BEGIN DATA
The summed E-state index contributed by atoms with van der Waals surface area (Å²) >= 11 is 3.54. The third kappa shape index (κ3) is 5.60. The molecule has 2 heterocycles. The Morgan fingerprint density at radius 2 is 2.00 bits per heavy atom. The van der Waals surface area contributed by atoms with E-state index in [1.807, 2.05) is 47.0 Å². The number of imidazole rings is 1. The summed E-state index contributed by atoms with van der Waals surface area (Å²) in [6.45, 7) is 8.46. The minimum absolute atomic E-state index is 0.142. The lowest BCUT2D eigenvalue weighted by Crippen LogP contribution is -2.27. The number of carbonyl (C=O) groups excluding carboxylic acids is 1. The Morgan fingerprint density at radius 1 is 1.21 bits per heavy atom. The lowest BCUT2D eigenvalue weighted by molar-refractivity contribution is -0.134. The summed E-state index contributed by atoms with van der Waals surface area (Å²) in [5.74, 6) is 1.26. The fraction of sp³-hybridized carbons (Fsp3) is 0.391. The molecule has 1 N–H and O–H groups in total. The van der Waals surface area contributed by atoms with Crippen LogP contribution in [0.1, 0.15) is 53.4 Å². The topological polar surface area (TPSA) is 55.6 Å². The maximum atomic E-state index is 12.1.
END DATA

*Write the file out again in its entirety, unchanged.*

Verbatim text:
The summed E-state index contributed by atoms with van der Waals surface area (Å²) >= 11 is 3.54. The third kappa shape index (κ3) is 5.60. The molecule has 2 heterocycles. The Morgan fingerprint density at radius 2 is 2.00 bits per heavy atom. The van der Waals surface area contributed by atoms with E-state index in [1.807, 2.05) is 47.0 Å². The number of imidazole rings is 1. The summed E-state index contributed by atoms with van der Waals surface area (Å²) in [6.45, 7) is 8.46. The minimum absolute atomic E-state index is 0.142. The lowest BCUT2D eigenvalue weighted by Crippen LogP contribution is -2.27. The number of carbonyl (C=O) groups excluding carboxylic acids is 1. The Morgan fingerprint density at radius 1 is 1.21 bits per heavy atom. The lowest BCUT2D eigenvalue weighted by molar-refractivity contribution is -0.134. The summed E-state index contributed by atoms with van der Waals surface area (Å²) in [5.74, 6) is 1.26. The fraction of sp³-hybridized carbons (Fsp3) is 0.391. The molecule has 1 N–H and O–H groups in total. The van der Waals surface area contributed by atoms with Crippen LogP contribution in [0.1, 0.15) is 53.4 Å². The topological polar surface area (TPSA) is 55.6 Å². The maximum atomic E-state index is 12.1.